I would encourage you to consider the following seven tips to strengthen your focus for spotting opportunities and how they might be best applied to your career:

  • Get clear about what you want and why: What do you want in five, ten, fifteen years from here? What will it bring to your career and life? To do this you need to design a road map that reflects a full understanding of your own skills, behaviours, motivations and preferences.
  • Make it known: Start telling people. All too often our leaders and/ or networks want to help us achieve our goals but they can’t do this if they don’t know what they are. Learn how to position yourself with your leaders and key influencers in the business; and your personal and professional networks. Learning how to do this with confidence, clarity and conviction is essential if they are to help you spot the opportunities right for you.
  • Understand how you are regarded: An accurate assessment of how you are regarded in your current workplace or market can help you with the opportunity spotting process. It can also assist you understand what you need to do to leverage or overcome known perceptions.
  • Seek candid feedback: Ask others how they perceive your success, what areas they naturally see it aligned to, what markets, companies and roles. Often these fresh insights can spark a new idea or thought that you had not yet previously considered.
  • Build a network of trusted confidantes: Creating a circle of influence with people who can champion our efforts, offer business and market insights and who really know us can also help spot relevant and timely opportunities on our behalf.
  • Deliver on the one you’ve got! Maximising your current opportunity can have an enormous impact on new and or emerging options. People are attracted to success and if you have delivered on your role and opportunity, people talk, want to engage, want to refer and be associated with you and your efforts.

Success is no coincidence. It is a deliberate determination to step out of the ordinary and commit to growth. To do this we need to master the art of spotting the opportunities that are right for us.

As always I would love to hear your thoughts below.

[vcex_divider style=”solid” icon_color=”#000000″ icon_size=”14px” margin_top=”20px” margin_bottom=”20px”][vc_single_image image=”126″ border_color=”grey” img_link_target=”_self” alignment=”none”]If you would like to explore ways to position you and your career, please contact Margot on 0400 336 318.

The Keys Of Consistency

June 9th, 2015

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“Its not what we do once in a while that shapes our lives. It’s what we do consistently” – Tony Robbins
We all know that true success does not occur overnight. Behind it sits volumes of effort, belief and action demonstrated consistently over time. Underpinning much of our success has been the small daily or weekly decisions and actions and how they have added up over the years.

Whether it has been a commitment to read recent industry publications to help us remain relevant; invested time in creating purposeful professional relationships and broad networks; or made a conscious effort to expand and diversify our skill sets, the consistency of our actions (or lack there of) has played a major role in where we find ourselves today.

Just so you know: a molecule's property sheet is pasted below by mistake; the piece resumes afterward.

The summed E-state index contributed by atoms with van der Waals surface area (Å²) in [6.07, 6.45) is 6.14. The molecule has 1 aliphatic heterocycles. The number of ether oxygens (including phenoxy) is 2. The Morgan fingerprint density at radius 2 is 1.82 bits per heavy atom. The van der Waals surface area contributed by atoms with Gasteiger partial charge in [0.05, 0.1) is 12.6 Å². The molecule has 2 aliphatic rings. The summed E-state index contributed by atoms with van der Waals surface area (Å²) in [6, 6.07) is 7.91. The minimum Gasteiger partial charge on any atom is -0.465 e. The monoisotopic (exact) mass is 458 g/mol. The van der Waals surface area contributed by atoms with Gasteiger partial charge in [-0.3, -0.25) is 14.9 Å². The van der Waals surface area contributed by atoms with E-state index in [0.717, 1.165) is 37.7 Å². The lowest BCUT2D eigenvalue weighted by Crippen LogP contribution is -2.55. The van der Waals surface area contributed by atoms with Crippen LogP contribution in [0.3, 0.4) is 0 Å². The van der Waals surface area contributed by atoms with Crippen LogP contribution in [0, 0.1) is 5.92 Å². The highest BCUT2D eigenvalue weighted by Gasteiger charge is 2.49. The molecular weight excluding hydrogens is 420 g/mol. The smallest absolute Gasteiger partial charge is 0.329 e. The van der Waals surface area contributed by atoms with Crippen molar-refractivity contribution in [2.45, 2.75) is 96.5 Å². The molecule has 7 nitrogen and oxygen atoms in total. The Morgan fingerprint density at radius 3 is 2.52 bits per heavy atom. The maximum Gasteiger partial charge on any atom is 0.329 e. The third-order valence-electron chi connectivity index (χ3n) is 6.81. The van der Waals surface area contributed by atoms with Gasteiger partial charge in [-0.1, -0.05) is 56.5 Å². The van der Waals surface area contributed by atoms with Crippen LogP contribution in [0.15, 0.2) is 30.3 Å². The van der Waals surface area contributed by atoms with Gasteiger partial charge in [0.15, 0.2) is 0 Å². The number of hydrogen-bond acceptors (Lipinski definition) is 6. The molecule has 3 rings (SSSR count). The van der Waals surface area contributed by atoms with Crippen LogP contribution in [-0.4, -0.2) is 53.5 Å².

In a time where our ability to navigate change and demonstrate true career resiliency, never have these ‘little things’ counted for so much. These small actions over time compound positively or negatively much like they do in a bank account. Lots of small proactive decisions add up in a positive way like regular savings into a bank account; where as complacency and bad decisions are like small debits eating away at your value over time. The question is, what actions are your taking to grow the value of your career currency today?

In talking with business leaders I often hear that it is not the big things that keep them awake at night but the little things. Why? Because they know that over time these little ‘things’ have the power to become the big things and significantly impact efficiencies, outcomes and relationships. It is exactly the same with our careers – if we aren’t careful, failure to action the ‘little’ things will prevent us from reaching our potential and desired levels of success.

As leaders, our ability to demonstrate and build consistency in performance, behaviour and service is imperative. Nothing is more frustrating than inconsistency in one or more of these three elements. No doubt many of us are able to recall colleagues who have severely limited their opportunities due to an inability to consistently perform or behave. Where one week they seem to be producing record results only to not contribute for the following three. Or where they are technically brilliant at what they do but cause so much disruption amongst their team that the overall results are compromised because no one wants to work with them or you going forward.[vcex_spacing size=”20px”]There is no doubt that one of the biggest causes of failure today is inconsistency. Whilst the idea of consistency is fairly simple the ability to execute it is often not. More often than not it is due to one of the following three things: